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Illustration: Sarah Grillo/Axios

Last week’s economic data dump was nothing if not consistent. Spanning the May jobs report, the Federal Reserve’s Beige Book and business activity indicators, the picture that emerged was one of an economy in recovery — albeit slower than some expected, and jammed with labor and supply shortages.

Why it matters: Taken together, the data gives the Fed cover from making any big monetary decisions or changing its course over the next few months.

Catch up quick: Friday brought a "Goldilocks jobs report," in that it was "not too hot, and not too cold," Kristina Hooper, Invesco’s chief investment strategist, tells Axios.

  • "From a markets perspective, this is the best possible scenario. We saw enough job creation, but not too much," Hooper says.
  • There were 559,000 jobs created in May — which is still 7.6 million below pre-pandemic levels.
  • The market generally expected the Fed to begin telegraphing plans for tapering by late summer or fall. After last week's reports, that hasn’t changed.

Meanwhile: The Fed governors in Wednesday's Beige Book highlighted increased growth compared with earlier in the year.

Yes, but: They also noted labor shortages and increasing input costs for businesses.

  • "It's unusual to see continued slack in the economy, together with labor shortages which are very clearly being signaled by employers," says Sonal Desai, fixed income CIO at Franklin Templeton.
  • And it’s not just low-skilled jobs. "There appears to be a genuine difficulty in finding both unskilled and skilled workers," she notes.

What to watch: Whether the June and July jobs and price data show the bottlenecks working themselves out as the pandemic recovery progresses.

What else to watch: The mismatch of available jobs to available labor could ultimately become part of the conversation on immigration reform.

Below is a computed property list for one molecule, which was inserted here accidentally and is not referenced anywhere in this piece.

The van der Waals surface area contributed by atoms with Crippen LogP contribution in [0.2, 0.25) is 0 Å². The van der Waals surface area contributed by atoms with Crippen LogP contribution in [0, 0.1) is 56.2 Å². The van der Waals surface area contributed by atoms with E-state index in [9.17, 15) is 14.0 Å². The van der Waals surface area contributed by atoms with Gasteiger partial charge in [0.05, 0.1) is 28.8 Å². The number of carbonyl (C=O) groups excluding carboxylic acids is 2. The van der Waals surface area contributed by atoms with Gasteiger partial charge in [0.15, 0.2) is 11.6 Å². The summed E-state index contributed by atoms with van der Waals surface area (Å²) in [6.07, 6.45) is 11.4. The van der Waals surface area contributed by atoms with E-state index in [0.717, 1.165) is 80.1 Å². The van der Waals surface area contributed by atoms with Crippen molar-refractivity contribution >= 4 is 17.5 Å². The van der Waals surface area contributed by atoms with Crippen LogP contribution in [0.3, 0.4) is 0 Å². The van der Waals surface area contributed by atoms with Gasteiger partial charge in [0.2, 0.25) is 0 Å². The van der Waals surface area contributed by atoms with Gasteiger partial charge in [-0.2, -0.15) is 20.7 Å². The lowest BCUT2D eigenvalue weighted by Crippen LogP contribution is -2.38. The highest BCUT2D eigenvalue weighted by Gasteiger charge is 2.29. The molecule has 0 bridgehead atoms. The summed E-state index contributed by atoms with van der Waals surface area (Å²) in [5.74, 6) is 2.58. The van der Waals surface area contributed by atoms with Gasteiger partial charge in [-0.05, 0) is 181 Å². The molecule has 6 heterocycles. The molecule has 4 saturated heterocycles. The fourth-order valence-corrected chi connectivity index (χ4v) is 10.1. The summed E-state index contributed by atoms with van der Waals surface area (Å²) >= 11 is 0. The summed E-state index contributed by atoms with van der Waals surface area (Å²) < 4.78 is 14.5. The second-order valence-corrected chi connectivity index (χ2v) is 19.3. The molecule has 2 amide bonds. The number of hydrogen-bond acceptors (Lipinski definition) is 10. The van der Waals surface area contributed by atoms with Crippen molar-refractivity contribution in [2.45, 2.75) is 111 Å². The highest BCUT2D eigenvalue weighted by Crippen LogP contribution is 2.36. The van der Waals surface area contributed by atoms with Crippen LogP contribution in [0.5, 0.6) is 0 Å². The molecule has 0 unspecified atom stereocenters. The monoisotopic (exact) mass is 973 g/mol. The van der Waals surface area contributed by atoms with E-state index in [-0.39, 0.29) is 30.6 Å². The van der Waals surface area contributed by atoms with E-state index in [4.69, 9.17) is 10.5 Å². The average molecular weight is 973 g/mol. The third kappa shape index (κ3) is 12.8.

Go Deeper with Axios Re:Cap🎙 to unpack the jobs report.

Go deeper

Workers gain upper hand for first time in a generation

Activists call for a full minimum wage with tips for restaurant workers in Washington, DC in May 2021. Photo: Mandel Ngan/AFP via Getty Images

The pandemic has recalibrated the power dynamics between employers and would-be employees in favor of workers, and this shift "could persist for years," the New York Times reports.

Why it matters: With workers having the upper hand, employers are trying to lure them into the workforce by offering higher wages and more benefits, as well as loosening up the stringent requirements for potential applicants.

Dozens missing after deadly Miami-area condo collapse

A massive search-and-rescue operation is underway after a portion of a 12-story condo building in Surfside, Florida, collapsed at approximately 1:30 a.m. Thursday, according to AP.

The latest: As many as 99 people are reported missing, Miami-Dade County's police director said, per the Miami Herald.

Biden strikes infrastructure deal with bipartisan group of senators

President Biden announced Thursday that he had agreed to a roughly $1 trillion infrastructure plan with a bipartisan group of ten senators, declaring: "We have a deal."

Why it matters: The agreement on the size and scope of an infrastructure package is a major achievement for Biden, who has long been a proponent of bipartisanship, but the compromise still faces serious hurdles in the House and Senate.